U.S. v. Randle

Decision Date15 July 1992
Docket NumberNo. 91-1462,91-1462
PartiesUNITED STATES of America, Plaintiff-Appellee, v. Louis D. RANDLE, Defendant-Appellant.
CourtU.S. Court of Appeals — Seventh Circuit

Barry R. Elden, Asst. U.S. Atty., Mark S. Hersh (argued), Office of the U.S. Atty., Crim. Receiving, Appellate Div., Chicago, Ill., for plaintiff-appellee.

Daniel G. Martin, Federal Public Defender, Office of the Federal Public Defender, Chicago, Ill., for defendant-appellant.

Before BAUER, Chief Judge, COFFEY, Circuit Judge, and WOOD, Jr., Senior Circuit Judge.

BAUER, Chief Judge.

When defendant Louis D. Randle answered the door to 7622 North Eastlake, Apartment 2A, Chicago, at approximately 3:00 p.m. on February 13, 1990, he had no reason to suspect that the person who appeared before him was anything other than who he represented himself to be, an Airborne Express delivery man. Indeed, Randle told the man he had been expecting a delivery for some time. The delivery man, however, was Detective George Mays, a Chicago Police Officer assigned to the Drug Enforcement Administration (DEA) Task Force. Mays told defendant he had a package for Andre Brown. Randle said he was Brown. Mays said he would have to sign for the package, and handed him the Airborne Express cartage record. As Randle began to print the name Andre Brown, Mays saw that he did so with difficulty, so he asked Randle again if he was Brown. This time, Randle admitted he was not Brown, but said he had been talking to him on the telephone when Mays arrived. Mays then asked Randle to sign his own name after Brown's so that he would know to whom he delivered the package. Randle complied, and Mays handed over the package.

The package first came to the attention of law enforcement authorities at its point of origin, Los Angeles, California. The Airborne Express employees who accepted the package for delivery to Andre Brown in Chicago became suspicious its contents might be dangerous. When they opened it up, they discovered a white-taped package resembling a brick of cocaine. They notified the Los Angeles Police Department, who performed a field test on the contents of the package. The test results showed the package contained cocaine. 1 The Los Angeles Police took custody of the package and contacted the Chicago DEA Task Force. The two agencies arranged to have the package, its contents intact, delivered to DEA agents in Chicago. When it arrived, DEA agents removed all but an ounce of cocaine, replacing the remainder with a similarly appearing substance before resealing it. Agents then made arrangements with Airborne Express for Mays to deliver the package, driving one of their trucks and wearing one of their uniforms.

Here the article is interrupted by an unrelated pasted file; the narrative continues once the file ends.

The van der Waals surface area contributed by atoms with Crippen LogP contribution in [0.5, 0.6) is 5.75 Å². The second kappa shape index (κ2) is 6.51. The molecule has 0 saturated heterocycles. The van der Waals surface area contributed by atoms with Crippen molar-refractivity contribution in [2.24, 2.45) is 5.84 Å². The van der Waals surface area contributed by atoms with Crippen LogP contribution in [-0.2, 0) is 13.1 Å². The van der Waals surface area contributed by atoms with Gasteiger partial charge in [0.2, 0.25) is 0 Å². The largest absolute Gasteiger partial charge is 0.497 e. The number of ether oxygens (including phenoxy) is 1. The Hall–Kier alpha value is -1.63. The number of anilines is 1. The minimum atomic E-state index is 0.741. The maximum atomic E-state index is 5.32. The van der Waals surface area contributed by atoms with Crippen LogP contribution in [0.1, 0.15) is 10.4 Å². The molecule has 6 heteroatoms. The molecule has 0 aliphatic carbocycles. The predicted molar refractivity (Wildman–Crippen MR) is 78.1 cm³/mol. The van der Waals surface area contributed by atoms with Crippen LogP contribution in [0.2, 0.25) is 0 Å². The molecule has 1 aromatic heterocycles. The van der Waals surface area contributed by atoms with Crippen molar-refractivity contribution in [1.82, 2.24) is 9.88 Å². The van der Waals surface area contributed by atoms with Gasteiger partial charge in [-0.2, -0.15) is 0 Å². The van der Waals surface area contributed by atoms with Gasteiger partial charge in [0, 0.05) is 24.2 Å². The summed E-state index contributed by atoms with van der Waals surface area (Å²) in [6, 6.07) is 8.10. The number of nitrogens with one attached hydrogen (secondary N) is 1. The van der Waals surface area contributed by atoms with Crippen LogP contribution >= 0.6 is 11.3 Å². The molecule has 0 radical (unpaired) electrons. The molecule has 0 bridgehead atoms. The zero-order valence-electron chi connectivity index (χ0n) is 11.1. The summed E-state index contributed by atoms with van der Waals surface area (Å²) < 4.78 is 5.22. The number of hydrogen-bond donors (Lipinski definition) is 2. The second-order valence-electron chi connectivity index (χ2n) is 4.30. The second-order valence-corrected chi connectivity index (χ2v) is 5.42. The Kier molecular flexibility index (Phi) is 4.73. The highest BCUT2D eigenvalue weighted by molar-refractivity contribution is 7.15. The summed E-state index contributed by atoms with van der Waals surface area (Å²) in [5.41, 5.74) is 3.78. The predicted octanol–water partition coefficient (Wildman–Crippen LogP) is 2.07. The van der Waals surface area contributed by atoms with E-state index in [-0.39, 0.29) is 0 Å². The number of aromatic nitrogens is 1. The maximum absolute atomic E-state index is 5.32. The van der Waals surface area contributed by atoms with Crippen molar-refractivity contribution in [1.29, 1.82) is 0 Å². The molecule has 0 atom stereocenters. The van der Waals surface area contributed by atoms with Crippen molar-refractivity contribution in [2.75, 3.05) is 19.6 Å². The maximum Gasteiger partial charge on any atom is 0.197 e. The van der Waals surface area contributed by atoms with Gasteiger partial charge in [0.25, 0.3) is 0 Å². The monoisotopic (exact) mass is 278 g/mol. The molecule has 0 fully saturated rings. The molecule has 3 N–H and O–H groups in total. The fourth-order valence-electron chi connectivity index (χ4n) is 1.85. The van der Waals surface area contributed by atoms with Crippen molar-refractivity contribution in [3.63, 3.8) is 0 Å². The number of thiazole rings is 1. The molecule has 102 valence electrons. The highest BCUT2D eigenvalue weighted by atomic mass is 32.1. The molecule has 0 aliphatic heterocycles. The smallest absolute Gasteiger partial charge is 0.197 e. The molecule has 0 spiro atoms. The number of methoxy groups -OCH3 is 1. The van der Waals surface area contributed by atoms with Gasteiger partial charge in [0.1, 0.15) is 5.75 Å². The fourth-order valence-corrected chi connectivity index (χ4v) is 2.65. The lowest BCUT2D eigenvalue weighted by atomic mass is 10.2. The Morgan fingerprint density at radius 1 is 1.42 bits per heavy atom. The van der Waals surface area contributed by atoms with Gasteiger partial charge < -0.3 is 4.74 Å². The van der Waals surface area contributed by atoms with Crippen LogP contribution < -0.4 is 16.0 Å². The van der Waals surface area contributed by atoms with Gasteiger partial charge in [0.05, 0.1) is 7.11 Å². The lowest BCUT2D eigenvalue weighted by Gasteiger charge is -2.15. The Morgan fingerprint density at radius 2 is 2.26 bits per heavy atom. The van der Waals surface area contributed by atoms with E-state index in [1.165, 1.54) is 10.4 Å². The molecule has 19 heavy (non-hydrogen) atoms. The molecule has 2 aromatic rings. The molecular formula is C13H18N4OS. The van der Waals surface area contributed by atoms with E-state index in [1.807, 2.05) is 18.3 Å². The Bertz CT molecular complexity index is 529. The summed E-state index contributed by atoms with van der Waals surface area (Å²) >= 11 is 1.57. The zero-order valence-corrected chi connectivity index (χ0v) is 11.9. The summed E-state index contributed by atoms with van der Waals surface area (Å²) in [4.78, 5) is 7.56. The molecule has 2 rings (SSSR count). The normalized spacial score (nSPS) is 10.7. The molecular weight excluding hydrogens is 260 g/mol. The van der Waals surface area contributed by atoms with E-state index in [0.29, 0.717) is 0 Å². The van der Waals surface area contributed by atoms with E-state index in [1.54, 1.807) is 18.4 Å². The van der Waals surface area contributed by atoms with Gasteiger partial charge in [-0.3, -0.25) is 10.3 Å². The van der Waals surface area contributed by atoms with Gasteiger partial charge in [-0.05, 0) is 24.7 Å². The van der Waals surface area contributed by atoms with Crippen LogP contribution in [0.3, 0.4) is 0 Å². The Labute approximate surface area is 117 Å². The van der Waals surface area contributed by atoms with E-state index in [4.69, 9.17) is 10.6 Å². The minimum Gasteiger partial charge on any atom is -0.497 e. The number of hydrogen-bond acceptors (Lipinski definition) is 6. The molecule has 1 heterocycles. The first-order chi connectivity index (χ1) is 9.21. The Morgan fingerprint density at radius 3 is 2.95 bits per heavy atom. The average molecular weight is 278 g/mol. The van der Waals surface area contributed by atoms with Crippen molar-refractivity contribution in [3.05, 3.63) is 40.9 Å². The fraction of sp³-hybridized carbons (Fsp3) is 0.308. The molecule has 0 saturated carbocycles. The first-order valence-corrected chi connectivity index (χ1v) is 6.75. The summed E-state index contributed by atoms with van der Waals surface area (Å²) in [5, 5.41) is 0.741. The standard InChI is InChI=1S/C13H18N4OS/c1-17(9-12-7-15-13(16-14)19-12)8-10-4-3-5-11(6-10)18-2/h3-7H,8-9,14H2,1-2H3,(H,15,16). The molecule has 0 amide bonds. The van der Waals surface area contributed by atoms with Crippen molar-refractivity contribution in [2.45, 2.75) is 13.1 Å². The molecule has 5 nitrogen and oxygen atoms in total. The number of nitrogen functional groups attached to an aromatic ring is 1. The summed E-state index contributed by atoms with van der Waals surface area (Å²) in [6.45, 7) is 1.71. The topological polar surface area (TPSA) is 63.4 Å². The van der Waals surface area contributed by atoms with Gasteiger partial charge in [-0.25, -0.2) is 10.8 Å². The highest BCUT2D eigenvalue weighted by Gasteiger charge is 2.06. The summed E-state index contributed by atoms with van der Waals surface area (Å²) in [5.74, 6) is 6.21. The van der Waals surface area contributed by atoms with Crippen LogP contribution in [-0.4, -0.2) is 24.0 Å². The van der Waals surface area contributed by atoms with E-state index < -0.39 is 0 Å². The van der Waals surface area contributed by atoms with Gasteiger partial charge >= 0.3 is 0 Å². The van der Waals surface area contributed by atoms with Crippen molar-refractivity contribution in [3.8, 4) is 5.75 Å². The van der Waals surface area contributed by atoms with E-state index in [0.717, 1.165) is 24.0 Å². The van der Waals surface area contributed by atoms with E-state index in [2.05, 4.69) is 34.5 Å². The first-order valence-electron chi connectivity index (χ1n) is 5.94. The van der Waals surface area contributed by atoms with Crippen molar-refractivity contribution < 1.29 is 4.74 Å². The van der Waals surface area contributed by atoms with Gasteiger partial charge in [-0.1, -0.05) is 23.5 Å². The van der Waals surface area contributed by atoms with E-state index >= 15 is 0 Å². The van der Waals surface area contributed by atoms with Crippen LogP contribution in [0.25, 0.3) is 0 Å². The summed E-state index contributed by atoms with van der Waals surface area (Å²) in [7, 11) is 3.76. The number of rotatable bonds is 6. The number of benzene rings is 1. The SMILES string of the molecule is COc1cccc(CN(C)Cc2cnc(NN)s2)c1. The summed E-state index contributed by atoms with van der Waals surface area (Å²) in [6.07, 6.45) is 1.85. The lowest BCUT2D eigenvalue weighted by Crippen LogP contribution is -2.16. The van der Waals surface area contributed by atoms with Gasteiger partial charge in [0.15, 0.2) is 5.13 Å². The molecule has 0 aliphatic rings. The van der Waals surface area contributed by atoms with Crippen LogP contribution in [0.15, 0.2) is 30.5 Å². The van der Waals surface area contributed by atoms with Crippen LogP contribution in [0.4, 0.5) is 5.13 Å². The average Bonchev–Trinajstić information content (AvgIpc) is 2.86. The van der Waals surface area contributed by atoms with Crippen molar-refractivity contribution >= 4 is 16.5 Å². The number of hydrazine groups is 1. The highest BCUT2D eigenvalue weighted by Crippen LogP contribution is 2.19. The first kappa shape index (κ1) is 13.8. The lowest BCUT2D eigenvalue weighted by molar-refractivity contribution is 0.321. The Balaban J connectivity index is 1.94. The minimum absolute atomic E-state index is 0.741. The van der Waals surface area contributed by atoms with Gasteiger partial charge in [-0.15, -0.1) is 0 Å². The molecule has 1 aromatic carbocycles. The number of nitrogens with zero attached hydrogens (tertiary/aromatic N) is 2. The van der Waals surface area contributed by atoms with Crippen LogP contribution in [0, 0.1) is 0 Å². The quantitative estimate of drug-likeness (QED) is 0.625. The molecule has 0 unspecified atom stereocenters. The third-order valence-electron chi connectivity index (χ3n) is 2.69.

After he made the delivery to Randle, Mays left the apartment, drove the delivery truck approximately two blocks away, changed from the Airborne Express uniform to his own clothes, and joined members of the Task Force team who then placed the apartment building under surveillance. Shortly, the team observed Randle leave the apartment building walking a dog. He made a brief stop at a nearby store, then walked the dog back to the apartment. Although Randle did not appear to have been carrying anything when he left the apartment, the agents feared he may have made a full or partial delivery of the cocaine during his visit to the store. For that reason, about fifteen minutes after Randle returned, Mays and another Task Force agent, Jerry Robinson, knocked on the apartment's back door. When Randle answered, Robinson asked him if Andre Brown was home. Randle said he was not. The agents then identified themselves as police officers and asked Randle if they could come inside and talk to him about Brown. Randle opened the door and admitted the two agents.